Back when the Fresh Air Fund was started, tuberculosis was a serious danger, and fresh air was understood to be restorative. We have other ways of treating TB now, but the Fresh Air Fund is still sending low-income city kids to the country. Their mission -- "getting children out of the city and into fresh air where they [can] play freely and not worry about the grinding pressures of hunger, crime, and poverty – remains unchanged." [Source]

Some months ago, the local Fresh Air Fund representative contacted me to see if I would share a flyer with the synagogue community. The place where I live is part of their Friendly Towns Program, and I have congregants who have hosted Fresh Air Fund kids in years past. Of course I agreed to share their materials with my shul community. And I thought, "Wow: wouldn't it be great for my kid if we served as a host family?" 

I ran the idea by my kid, and he agreed enthusiastically to the idea of hosting. My ex and his partner and I filled out the paperwork, underwent the requisite background check, and waited. Finally we learned that we'd been matched with a boy a year younger than ours. And this week we are a Fresh Air Fund host family, in our two households, introducing a city kid to life in northern Berkshire (and southern Vermont, where he is joining my son at day camp for the week.)

When I ran the idea by my kid all those months ago, I think he was mostly excited about the prospect of having a playmate. We talked about how it's a mitzvah (a commandment, a core part of Jewish life and practice) to be generous and hospitable, and to share what we have with those who have less, but I'm not sure how much that really penetrated his consciousness.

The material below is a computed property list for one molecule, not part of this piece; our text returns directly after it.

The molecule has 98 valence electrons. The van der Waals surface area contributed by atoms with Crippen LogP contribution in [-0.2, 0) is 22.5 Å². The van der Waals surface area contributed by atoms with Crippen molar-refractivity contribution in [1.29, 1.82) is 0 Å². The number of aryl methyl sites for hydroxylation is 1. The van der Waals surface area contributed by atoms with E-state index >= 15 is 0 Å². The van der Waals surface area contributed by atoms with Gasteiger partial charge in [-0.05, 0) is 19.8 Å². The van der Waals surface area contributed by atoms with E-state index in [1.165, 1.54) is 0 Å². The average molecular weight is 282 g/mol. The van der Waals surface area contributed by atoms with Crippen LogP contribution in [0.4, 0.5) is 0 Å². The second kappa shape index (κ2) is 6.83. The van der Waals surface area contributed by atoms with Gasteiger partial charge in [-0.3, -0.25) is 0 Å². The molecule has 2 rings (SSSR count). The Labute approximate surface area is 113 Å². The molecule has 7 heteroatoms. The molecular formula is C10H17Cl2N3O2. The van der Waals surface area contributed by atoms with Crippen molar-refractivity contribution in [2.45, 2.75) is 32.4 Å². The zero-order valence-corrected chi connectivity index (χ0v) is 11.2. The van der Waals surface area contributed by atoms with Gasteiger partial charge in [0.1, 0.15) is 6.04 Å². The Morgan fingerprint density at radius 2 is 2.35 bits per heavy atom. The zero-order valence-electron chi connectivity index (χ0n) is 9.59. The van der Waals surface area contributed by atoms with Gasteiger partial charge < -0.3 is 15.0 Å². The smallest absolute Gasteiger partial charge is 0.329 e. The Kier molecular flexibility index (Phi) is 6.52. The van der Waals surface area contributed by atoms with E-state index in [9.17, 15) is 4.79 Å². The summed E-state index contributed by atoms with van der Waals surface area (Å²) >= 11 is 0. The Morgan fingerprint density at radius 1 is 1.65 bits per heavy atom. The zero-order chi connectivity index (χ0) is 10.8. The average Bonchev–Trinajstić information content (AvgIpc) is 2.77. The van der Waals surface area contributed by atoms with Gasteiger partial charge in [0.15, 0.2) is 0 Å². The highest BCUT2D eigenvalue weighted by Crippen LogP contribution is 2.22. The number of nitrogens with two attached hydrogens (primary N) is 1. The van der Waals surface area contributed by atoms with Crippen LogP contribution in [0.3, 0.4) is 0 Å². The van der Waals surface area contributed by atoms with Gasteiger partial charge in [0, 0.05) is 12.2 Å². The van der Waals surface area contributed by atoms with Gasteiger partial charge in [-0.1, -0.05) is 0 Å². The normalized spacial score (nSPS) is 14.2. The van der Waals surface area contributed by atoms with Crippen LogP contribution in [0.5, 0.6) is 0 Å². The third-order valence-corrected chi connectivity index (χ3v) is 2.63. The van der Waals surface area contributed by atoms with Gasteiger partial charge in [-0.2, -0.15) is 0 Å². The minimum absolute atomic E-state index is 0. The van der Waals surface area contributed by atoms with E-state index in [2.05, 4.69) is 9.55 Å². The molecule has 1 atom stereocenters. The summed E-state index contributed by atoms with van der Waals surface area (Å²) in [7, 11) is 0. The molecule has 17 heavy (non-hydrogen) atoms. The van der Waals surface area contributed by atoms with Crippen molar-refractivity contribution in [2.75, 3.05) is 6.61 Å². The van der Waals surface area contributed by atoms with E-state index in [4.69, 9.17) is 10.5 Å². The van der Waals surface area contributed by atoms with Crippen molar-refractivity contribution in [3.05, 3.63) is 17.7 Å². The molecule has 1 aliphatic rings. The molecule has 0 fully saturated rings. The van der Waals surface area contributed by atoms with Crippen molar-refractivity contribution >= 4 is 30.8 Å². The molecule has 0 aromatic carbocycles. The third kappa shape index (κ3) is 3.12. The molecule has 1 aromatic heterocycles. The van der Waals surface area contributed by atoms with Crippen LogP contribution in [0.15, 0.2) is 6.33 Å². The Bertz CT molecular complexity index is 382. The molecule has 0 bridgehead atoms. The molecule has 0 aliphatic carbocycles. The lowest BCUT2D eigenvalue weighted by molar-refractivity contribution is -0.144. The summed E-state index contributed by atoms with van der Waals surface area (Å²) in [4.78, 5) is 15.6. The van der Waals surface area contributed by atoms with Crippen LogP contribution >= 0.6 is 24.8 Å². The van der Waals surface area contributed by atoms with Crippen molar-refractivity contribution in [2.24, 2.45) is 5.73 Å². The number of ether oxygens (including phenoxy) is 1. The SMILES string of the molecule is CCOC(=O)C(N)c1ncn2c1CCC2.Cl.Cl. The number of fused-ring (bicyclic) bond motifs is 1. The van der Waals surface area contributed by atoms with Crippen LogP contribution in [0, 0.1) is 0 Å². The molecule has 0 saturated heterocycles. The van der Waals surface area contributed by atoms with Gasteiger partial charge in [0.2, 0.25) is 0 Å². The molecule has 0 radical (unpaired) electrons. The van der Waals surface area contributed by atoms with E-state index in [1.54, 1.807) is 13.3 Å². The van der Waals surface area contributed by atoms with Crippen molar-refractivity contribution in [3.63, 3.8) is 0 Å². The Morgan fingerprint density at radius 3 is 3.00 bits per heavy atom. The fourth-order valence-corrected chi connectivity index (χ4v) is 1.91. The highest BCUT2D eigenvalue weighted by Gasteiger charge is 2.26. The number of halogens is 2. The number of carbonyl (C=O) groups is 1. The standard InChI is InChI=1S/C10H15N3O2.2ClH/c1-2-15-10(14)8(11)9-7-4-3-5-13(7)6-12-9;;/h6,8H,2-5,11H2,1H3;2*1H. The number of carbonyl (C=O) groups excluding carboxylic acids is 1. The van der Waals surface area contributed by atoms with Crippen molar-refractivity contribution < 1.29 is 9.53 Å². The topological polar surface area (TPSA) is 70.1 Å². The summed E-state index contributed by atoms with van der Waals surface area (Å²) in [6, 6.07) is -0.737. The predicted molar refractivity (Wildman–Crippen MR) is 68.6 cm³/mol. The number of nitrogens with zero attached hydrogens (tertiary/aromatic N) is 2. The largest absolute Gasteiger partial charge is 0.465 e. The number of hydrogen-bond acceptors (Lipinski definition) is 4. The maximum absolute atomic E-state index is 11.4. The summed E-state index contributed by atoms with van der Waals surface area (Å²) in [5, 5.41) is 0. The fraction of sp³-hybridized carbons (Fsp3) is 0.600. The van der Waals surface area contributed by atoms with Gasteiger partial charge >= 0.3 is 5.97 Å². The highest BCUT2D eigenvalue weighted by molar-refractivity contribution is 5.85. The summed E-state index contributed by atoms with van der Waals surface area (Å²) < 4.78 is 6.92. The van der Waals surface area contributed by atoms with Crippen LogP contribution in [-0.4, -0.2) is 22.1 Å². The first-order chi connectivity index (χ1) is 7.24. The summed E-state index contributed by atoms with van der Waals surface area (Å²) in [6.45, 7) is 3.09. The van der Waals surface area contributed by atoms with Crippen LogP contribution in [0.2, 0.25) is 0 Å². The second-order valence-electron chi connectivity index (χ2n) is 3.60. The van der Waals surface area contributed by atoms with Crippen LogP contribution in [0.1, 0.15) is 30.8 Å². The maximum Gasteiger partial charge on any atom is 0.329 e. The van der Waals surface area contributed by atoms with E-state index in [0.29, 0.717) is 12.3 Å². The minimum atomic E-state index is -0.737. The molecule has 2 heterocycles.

I don't think my son realizes how fortunate we are. He has not one but two homes: his father's house and mine. He has summer camp opportunities, and a condo pool, and pretty much all the LEGOs a kid could want, and great expanses of back yard and woods to run around in. I want him to learn that it's our job to share our abundance. One way we try to do that is that half of his allowance each week goes to tzedakah. Another way we're trying to do that is inviting someone who doesn't have all of those opportunities to share for a week in the bounty we enjoy.

And... while I know I just said we're sharing our abundance, we also can't position ourselves as the generous hosts who "have" and are sharing with those who "have not." These boys both have things to teach each other and to learn from each other. In a way, this is a cultural exchange program both for the city kid who comes here, and for the country kid who hosts him. 

As our first Fresh Air Fund week unfolds, I think both boys are learning a lot. Our visitor speaks Chinese on the phone home with his parents, while my son's vocabulary is sprinkled with Hebrew words. My son marvels that his new buddy walks to school and to the grocery store and takes the subway all the time -- those are city norms that are unfamiliar to my small-town kid. Meanwhile, his new friend had never swum in a pond or a stream before, and finds it strange that we have to drive to get anywhere other than our mailbox and the condo pool. 

Welcoming an unfamiliar kid into the household is a learning experience for all of us. It's an opportunity for my son to learn how to be a gracious host, which is an important mitzvah though not always an easy one. Sharing one's stuff with another kid is hard, especially when that other kid is a stranger, especially when you may not easily be able to find common ground. I'm learning how to moderate the two boys' needs, taking into account the fact that one of them is a visitor far from home and the other is my own kid whose wants and needs I know well.

I'm grateful that we're doing this -- and I'm grateful not despite the challenges, but in part precisely because of them. I think my son is growing a lot this week, and I suspect that as I grapple with the challenges of parenting (or serving in loco parentis for) two very different kids, I'm growing too. And I'm happy that we're able to give this city kid a week's worth of country adventures: frog ponds and campfires, swim dates and streams, evening popsicles on our mirpesset under the wide open small-town sky. 

 

Deep gratitude to Camp Sarsaparilla in Pownal, VT, which offers scholarships each week for Fresh Air Fund kids. 


Seven energies, seven weeks, coming soon